Going Anon: When Should I Cite a Pseudonym?

We all know the importance of correctly citing sources in academic work. However, whether you’re using MLA citations or APA citation format, there are times when it’s tricky to know what the best practice is. Citing pseudonyms is one of these times.

What is a Pseudonym?

A pseudonym is a fictitious name, and they’re often adopted by authors for a variety of reasons. Also known as a pen name, alias or professional name, an author may use one to hide their real identity.

The Bronte sisters, for example, used pseudonyms to conceal their gender. They also did it to prevent their neighbors from easily identifying themselves as the inspiration for characters in the Bronte sisters’ books.

An author might also decide to use a pseudonym if they write for very different genres and don’t want to confuse their readers. Lewis Carroll is one famous example—having written Alice’s Adventures in Wonderland under his well-known pen name, and his mathematical papers under his actual given name of Charles Lutwidge Dodgson.

In some cases, an author might choose to use a pseudonym simply because they think it sounds better, is more memorable, or somehow relates to their work. For example, Hollywood blogger Mario Armando Lavandeira Jr writes as Perez Hilton—a tongue in cheek nod to the famous socialite Paris Hilton and the world of celebrity in general.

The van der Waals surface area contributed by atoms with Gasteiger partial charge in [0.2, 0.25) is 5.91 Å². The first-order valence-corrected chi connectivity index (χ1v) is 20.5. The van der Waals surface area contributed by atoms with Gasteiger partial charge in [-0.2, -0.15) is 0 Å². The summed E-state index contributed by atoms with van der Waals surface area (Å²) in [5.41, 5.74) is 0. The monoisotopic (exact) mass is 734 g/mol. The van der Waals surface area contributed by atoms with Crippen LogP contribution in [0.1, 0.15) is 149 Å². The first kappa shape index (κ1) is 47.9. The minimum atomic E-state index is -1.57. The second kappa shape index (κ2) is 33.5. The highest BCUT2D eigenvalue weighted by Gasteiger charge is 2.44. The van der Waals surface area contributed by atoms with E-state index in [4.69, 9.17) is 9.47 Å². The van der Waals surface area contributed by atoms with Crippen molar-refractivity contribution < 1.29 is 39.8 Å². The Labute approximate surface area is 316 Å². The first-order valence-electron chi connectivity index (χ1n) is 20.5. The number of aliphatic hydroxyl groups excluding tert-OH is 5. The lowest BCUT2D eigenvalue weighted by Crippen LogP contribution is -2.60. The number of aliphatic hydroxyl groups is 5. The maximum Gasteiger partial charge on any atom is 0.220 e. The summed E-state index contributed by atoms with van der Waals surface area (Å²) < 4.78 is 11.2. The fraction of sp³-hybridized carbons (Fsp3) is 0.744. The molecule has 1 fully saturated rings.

How to Cite a Pseudonym?

The general rule regarding citations is that you should ‘cite as you see’. Therefore, if you’re referencing a book where the author has given a pseudonym, you should cite that pseudonym. There are, however, a couple of points to consider.

First, if the author is much better known by another name, and that could be of importance to the reader, then you may wish to provide this information in parenthesis.

Second, if the author has a pseudonym that doesn’t follow the traditional first name, surname style, this can affect how you present the name within the citation. A good rule is to go with the clearest and least confusing option.

Let’s Look at Some Examples:

APA Style

Reference list citation:

Orwell, G. (2004). Animal farm. New York, NY: Penguin.

In-text citation:

(Orwell, 2004)

 

Reference list citation:

Bachman, R. (2007). The long walk. London: Hodder & Stoughton.

In-text citation:

(Bachman, 2007)

 

Reference list citation:

Dalai Lama. (1995). Universal responsibility and the good heart. Dharamsala: Library of Tibetan Works and Archives.

In-text citation:

(Dalai Lama, 1995)

 

MLA Style

Works cited page:

Orwell, George. Animal Farm. Penguin, 2004.

In-text citation:

(Orwell)

 

Works cited page:

Bachman, Richard (Stephen King). The Long Walk. Hodder & Stoughton, 2007.

In-text citation:

(Bachman)

 

Works cited page:

Dalai Lama. Universal Responsibility and the Good Heart. Library of Tibetan Works and Archives, 1995.

In-text citation:

(Dalai Lama)

 

Cite This For Me can help you get your citations right—even if you have a tricky pseudonym situation! Cite in MLA, Chicago style format, APA, Harvard referencing and more!